Free Fly Tying Saturday, February 6, 9 am – 2 pm:  time to gather the vises and get cranking once again!  This is a free event that is open to everyone, from folks who have never tied a fly, to those who have tied one too many.  If you don’t have anything, we have a vise, tools and materials to tie with…and a patience instructor to help you on your way.  Please RSVP.  Hope to see this Saturday!  More info here. 

02/03/2016  Nature is big in a winter north of the Ohio River.   It daily creates obstacles that prevent your progress in a way that seems diabolical.  When we launched the boat on Tuesday we did so knowing full well what we were in for.  And the trip proved worth it at the halfway mark, as I flipped a streamer toward a wood wall that we said owed us something, as wood walls in trout streams sometimes seem to do. This wood wall reminded me of this guy that used to come around the lodge and fish with us young shop rats, guides, whoever.  He was a character.  Owes almost everyone up here a $100.  This guy had more IOUs than flies, which he’d also ceaselessly “borrow.”   To this day, one of us will say, “remember so and so?”  And almost everyone that works here will say, “Yeah, he owes me $100.”  But he was a riot to fish with.

Well this was the trip that I almost got my $100 back, with interest.  I flipped it at the wood wall, thinking all you do is take take take, and the wood wall gave.

It was a big twisting trout, with huge fins, which is the first thing I notice on a big trout.  It swam across the bow, then cut back upriver, upstream of the boat.  I worked it back toward Matt, who had the net ready.  I lifted the rod to lift his head, and the fish tussled against it, and rolled, and the hook pulled.  We were that close.  I lifted the rod too early.  I knew I did.  There is nothing better to do on a rolling trout than to get the rod tip down until the very last second.  I thought it was the very last second.  But it wasn’t.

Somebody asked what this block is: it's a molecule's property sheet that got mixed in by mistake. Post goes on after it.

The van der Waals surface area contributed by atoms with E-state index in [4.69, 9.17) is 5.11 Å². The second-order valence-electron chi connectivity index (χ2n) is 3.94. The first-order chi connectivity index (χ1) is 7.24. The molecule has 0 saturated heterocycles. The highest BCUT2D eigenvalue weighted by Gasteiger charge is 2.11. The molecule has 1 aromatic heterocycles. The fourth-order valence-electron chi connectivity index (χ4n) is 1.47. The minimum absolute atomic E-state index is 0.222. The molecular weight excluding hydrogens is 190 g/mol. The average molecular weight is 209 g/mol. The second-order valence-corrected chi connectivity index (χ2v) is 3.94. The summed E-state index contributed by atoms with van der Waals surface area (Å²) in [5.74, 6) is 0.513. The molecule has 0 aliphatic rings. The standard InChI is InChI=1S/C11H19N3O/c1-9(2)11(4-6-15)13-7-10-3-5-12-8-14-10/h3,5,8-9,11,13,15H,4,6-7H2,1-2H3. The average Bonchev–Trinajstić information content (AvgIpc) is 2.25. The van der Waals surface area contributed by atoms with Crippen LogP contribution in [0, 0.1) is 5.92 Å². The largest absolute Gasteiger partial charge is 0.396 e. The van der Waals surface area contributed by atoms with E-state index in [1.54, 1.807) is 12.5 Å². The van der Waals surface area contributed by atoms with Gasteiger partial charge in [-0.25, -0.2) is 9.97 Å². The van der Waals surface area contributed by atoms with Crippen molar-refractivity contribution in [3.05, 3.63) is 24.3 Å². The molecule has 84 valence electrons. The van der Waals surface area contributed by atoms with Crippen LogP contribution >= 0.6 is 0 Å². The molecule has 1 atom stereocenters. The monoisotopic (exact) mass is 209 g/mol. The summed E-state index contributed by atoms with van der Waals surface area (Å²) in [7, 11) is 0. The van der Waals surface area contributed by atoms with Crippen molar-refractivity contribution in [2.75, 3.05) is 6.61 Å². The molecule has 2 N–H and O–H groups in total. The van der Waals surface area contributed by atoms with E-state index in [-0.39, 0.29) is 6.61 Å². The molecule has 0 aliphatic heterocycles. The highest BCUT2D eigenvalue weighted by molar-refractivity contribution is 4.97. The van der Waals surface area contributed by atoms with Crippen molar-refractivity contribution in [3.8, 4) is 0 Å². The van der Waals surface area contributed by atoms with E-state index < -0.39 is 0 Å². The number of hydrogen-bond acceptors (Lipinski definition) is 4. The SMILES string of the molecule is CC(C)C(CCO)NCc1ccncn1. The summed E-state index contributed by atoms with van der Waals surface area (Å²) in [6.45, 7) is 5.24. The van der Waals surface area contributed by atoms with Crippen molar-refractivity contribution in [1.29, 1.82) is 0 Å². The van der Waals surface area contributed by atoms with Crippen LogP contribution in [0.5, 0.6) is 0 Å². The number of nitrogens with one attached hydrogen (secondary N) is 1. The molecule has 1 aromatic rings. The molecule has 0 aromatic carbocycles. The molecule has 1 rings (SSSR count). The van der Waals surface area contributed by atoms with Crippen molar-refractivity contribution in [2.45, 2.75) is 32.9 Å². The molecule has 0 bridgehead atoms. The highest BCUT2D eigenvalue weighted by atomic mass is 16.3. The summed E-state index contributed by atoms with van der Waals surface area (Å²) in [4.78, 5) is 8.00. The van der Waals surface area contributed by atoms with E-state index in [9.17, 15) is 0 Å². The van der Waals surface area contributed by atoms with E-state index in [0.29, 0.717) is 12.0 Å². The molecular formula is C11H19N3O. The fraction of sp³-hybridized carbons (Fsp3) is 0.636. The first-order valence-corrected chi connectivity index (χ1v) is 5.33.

All you do is take, take, take

But we all know that landing a big fish is just the icing on a much more significant cake.  And I think sometimes to the bad spots in life, when things are going wrong, when all you dare ask for is to just see such a trout come after the fly, let alone eat it, let alone run upstream, let alone almost get in the net.

We made up for it with a couple of fine trout, a couple nice chases, and the big nature.  As it has been all winter, pale was the color of choice.  Copper and black didn’t do much.  Light olive did.  They wanted it fished low and slow, on a heavily sinking line instead of my usual floater.  They wanted to come from the middle/tail-out of the pools, or from the black muck deep water on the sides of the river.  This meant much of the river really wasn’t fishing well.  All the fast water was void.  I don’t know if that’s because the fish aren’t there, or if they are there and don’t feel like chasing across all that current.  Either way, they wanted dark-bottomed, slow, deep water.  And when we found that water, we found some trout.

It wasn’t the best weekend for trout catching.  Saturday really didn’t live up to expectations.  Sunday was a bit better.  Tuesday fished well — that was the day we floated.  And today some fish were found.  Andrew sent me this one from his afternoon wade: